Your customers want to know what to expect. When will they get a response. How fast a support ticket will be resolved. A "service level agreement" (SLA) with a particular customer lets you specify these standards.
Basically, SLA is all about implementing "policies" that define how fast a support ticket should be answered/resolved. Say, depending on the ticket's priority, and/or the user filing the ticket, and/or the company the ticket came from etc. etc.. Optionally, this "policy" can notify help desk technicians or administrators when it has been violated (i.e. after a ticket hasn't been responded or closed within the required time).
Here's a simple SLA policy presented in a human-readable table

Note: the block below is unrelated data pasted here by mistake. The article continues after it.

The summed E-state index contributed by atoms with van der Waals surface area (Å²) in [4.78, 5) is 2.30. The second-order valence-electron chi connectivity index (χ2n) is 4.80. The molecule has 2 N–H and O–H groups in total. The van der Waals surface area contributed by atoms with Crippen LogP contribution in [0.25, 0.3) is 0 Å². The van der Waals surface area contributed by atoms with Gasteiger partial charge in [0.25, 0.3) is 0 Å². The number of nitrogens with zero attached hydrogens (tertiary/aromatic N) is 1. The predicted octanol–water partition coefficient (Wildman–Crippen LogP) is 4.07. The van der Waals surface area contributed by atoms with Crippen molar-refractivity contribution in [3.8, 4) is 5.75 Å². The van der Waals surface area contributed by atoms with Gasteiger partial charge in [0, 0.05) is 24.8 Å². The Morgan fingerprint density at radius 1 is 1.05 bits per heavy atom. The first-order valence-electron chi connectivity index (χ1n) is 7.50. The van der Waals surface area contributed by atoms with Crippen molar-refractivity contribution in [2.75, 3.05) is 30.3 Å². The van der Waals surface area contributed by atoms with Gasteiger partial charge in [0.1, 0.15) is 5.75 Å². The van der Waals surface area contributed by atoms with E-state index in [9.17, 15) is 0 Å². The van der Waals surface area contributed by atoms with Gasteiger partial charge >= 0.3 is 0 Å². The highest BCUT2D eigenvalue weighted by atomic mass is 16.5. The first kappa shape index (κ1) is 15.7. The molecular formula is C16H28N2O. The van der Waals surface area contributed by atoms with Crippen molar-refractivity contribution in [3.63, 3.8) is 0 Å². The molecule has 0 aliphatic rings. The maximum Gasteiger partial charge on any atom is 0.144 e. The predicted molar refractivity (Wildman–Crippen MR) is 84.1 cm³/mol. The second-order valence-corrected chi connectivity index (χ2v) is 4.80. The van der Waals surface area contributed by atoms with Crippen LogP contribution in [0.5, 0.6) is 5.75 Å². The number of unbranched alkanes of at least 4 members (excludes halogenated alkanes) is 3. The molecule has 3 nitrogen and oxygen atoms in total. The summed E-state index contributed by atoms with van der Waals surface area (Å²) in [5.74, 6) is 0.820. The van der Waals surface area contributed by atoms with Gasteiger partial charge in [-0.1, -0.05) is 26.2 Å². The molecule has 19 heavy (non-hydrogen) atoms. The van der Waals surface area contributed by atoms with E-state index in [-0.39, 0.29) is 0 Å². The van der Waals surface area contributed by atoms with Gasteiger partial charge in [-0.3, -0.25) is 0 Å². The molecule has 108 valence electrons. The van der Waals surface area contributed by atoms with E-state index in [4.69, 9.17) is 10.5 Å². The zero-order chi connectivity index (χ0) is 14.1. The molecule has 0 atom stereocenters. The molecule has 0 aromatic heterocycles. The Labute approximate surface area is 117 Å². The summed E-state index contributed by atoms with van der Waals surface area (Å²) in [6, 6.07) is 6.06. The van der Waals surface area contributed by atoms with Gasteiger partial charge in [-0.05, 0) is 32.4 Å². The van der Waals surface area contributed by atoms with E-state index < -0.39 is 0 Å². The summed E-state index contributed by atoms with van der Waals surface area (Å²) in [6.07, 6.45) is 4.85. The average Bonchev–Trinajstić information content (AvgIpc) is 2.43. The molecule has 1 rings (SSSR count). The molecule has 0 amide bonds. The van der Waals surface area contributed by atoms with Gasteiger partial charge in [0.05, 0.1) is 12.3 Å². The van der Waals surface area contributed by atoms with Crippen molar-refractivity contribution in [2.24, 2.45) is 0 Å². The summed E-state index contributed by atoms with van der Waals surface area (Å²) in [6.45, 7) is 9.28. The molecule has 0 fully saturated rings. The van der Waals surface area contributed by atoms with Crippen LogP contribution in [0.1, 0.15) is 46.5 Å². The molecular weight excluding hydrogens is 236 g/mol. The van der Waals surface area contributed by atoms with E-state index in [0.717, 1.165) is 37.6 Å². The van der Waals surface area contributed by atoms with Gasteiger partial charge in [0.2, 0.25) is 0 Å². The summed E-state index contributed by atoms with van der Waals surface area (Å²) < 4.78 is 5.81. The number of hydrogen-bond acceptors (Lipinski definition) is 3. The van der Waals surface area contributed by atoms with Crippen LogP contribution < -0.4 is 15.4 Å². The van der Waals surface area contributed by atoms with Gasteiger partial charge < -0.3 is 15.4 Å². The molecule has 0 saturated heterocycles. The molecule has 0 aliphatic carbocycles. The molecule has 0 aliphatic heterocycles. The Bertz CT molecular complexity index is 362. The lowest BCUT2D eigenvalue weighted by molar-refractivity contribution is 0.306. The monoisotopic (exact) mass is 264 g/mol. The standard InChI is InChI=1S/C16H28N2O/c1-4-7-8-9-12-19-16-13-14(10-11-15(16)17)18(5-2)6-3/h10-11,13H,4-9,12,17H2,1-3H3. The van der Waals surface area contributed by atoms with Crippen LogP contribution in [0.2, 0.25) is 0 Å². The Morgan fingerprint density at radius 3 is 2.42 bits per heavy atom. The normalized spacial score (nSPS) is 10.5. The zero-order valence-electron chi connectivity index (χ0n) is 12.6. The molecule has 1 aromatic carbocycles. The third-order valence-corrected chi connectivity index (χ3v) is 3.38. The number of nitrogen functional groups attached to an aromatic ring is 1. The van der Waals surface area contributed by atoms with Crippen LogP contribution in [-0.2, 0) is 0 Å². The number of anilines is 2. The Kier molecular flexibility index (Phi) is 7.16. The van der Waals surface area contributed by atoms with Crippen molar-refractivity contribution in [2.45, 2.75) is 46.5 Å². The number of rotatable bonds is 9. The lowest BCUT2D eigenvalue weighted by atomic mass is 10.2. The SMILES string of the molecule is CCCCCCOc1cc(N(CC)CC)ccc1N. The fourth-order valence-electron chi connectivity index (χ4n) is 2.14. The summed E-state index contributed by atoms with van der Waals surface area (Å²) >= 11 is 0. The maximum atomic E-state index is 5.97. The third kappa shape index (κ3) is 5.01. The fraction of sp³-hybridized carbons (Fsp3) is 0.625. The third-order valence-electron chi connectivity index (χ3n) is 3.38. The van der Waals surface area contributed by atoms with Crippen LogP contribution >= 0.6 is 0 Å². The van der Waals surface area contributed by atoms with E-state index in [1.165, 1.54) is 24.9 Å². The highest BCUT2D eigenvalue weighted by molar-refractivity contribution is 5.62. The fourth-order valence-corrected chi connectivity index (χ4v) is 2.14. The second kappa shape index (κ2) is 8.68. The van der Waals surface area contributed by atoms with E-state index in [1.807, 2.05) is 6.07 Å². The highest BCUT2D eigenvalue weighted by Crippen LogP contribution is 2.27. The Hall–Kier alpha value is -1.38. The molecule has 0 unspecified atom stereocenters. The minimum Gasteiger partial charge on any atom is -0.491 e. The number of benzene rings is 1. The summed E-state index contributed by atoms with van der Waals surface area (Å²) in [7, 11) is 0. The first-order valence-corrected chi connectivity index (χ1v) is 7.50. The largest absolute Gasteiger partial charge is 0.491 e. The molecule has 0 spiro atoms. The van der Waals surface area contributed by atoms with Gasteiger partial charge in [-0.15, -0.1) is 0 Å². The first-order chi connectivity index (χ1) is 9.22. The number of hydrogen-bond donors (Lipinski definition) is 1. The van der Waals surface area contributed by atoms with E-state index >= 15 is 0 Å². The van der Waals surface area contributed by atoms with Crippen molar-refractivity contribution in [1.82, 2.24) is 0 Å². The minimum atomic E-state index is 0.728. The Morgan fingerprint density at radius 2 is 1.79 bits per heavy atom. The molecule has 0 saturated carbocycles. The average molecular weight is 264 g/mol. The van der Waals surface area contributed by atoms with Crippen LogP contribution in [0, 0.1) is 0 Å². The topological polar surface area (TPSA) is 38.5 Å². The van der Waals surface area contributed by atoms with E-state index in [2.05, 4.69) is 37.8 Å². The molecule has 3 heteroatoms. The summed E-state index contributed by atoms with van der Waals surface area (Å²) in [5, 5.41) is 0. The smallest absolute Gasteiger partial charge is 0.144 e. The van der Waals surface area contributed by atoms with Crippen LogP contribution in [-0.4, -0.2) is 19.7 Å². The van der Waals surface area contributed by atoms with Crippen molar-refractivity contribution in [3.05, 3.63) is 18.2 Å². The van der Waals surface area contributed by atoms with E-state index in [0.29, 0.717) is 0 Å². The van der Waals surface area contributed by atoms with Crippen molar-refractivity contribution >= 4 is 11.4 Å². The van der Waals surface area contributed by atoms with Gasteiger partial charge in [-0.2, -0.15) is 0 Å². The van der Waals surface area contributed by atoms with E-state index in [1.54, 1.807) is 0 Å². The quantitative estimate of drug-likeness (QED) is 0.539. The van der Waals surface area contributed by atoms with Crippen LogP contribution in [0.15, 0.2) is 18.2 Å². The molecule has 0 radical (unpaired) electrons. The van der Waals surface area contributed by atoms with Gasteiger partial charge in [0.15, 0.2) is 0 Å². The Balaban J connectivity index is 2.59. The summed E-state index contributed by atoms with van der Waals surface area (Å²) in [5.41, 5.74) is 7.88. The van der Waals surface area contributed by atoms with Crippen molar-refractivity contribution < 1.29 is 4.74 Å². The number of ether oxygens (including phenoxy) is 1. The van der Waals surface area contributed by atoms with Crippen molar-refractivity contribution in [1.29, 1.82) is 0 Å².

|Ticket priority||Respond within||Resolve within||Actions when violated|
|"Critical"||1 hour||3 hours||Email the administrators|
|"High"||2 hours||8 hours||Email the administrators|
|"Normal"||4 hours||24 hours||Email the administrators|
|"Low"||7 hours||48 hours||none|
Jitbit Helpdesk ticketing system comes with a powerful automation rules engine, an "if this than do that" module that can be set up to watch out for SLA violations. Simply set up an automation "rule" with the following:
For every SLA "policy" you simply create a corresponding "rule", naming it accordingly for your convenience. E.g. "Non-updated for 3 hours" rule, "Not closed within 2 days" etc. Or - alternatively - naming your rules by customer "Acme Corp SLA rule", "Client XYZ SLA rule".